TAMIL NADU

A new tiger reserve proposed in Srivilliputhur

A portion of the Grizzled Giant Squirrel sanctuary in Srivilliputhur.

A portion of the Grizzled Giant Squirrel sanctuary in Srivilliputhur.  

Wildlife officials have submitted a proposal to the State Government to create a new tiger reserve in the existing Grizzled Giant Squirrel sanctuary in Srivilliputhur in Virudhunagar district.

Shekhar Kumar Niraj, Conservator of Forests, Virudhunagar Circle, says that in the recent population monitoring exercises, tigers were sighted frequently in the sanctuary's middle and upper ridges. In the recently concluded census, participants sighted an adult tigress with two of her cubs in the foothills of Rajapalayam Range of the sanctuary. Apart from this several evidences of movement of tigers were recorded in the recent past in the sanctuary spreading over parts of Madurai, Theni and Tirunelveli territorial divisions, he said.

According to Dr. Niraj, the sanctuary is the meeting place of two distinct geographical regions of biodiversity landscape in the Western Ghats of Tamil Nadu and Kerala.

This is an important landscape for elephant conservation programme for the Periyar Tiger Reserve in Kerala, owing to its large contiguous forests and connectivity with adjoining Grizzled Giant Squirrel sanctuary. It is also a habitat for endangered species such as elephant, tiger, leopard, Nilgiri Tahr, Lion-tailed Macaque besides Grizzled Giant Squirrel.

The sanctuary in Srivilliputhur is flanked by Tirunelveli Forest division on the south in the northwest by Theni Forest division, which is part of the Agasthiyar biosphere landscape. Regularly, elephants from the Periyar Tiger Reserve migrate to the Srivilliputhur sanctuary in search of fodder and water and use this area as part of their home range.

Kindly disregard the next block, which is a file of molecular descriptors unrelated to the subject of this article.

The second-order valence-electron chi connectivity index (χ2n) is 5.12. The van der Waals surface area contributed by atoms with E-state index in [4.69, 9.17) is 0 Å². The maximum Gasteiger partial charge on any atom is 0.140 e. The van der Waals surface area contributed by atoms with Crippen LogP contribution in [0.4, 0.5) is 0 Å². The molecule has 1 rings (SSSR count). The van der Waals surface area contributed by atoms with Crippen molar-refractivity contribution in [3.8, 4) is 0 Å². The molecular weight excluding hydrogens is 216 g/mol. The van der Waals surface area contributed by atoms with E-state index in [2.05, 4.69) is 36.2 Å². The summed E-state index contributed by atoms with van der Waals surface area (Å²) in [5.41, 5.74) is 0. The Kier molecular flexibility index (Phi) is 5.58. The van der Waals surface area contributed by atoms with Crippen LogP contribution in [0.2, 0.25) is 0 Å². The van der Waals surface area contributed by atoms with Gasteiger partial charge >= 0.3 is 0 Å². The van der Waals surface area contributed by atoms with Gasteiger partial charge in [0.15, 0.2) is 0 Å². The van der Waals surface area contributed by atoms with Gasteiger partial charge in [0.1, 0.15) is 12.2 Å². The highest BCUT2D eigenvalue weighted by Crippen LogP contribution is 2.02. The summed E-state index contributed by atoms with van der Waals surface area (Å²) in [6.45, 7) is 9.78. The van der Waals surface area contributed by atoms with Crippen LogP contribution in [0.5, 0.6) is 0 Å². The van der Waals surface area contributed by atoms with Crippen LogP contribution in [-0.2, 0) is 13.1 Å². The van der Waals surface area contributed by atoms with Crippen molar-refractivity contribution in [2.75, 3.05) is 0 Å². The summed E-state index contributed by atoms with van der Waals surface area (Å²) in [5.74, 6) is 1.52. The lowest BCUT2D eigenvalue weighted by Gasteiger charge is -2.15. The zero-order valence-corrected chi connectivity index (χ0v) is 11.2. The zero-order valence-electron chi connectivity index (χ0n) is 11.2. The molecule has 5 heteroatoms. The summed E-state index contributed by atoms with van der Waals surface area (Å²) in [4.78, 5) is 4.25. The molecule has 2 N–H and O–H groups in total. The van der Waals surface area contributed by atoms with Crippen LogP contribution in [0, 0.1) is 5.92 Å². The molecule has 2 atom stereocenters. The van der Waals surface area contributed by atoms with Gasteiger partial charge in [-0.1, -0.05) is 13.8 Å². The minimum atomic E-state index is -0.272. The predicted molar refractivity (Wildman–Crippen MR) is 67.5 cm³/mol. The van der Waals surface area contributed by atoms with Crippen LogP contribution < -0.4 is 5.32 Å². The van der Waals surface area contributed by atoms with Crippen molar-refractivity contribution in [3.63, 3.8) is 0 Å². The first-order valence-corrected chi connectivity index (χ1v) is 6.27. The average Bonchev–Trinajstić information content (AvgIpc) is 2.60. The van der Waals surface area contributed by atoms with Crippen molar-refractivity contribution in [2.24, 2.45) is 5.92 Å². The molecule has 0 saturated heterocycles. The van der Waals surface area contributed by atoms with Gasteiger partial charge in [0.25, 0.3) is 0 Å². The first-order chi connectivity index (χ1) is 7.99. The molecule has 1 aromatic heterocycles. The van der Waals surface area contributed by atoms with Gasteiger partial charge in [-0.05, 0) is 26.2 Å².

The eastern part of the sanctuary fell in the shadow area of the Western Ghats, which received poor rainfall and hence the pachyderm used to concentrate along Deviyar, Periyar and Kovilar dam areas, which are the perennial water sources in the sanctuary, Dr. Niraj says.

Five forest types were found to occur in the sanctuary such as West coast tropical evergreen forest, West coast semi-evergreen forest, dry teak forest, Southern mixed deciduous forest and dry grass land.

Water is an important and critical resource in the forest eco-system and scientific management of this resource is imperative for the sustenance of the wildlife habitats. Many big and small rivers and streams are running through the sanctuary corridor, which provides water in the habitat for vegetation and wildlife, he said.

The entire area earmarked for declaring as a tiger reserve to be called Srivilliputhur Megamalai Tiger Reserve, has great potential to support tiger population sustainably as it is rich in prey base comprising of sambar and Indian Bison, Dr. Niraj adds.

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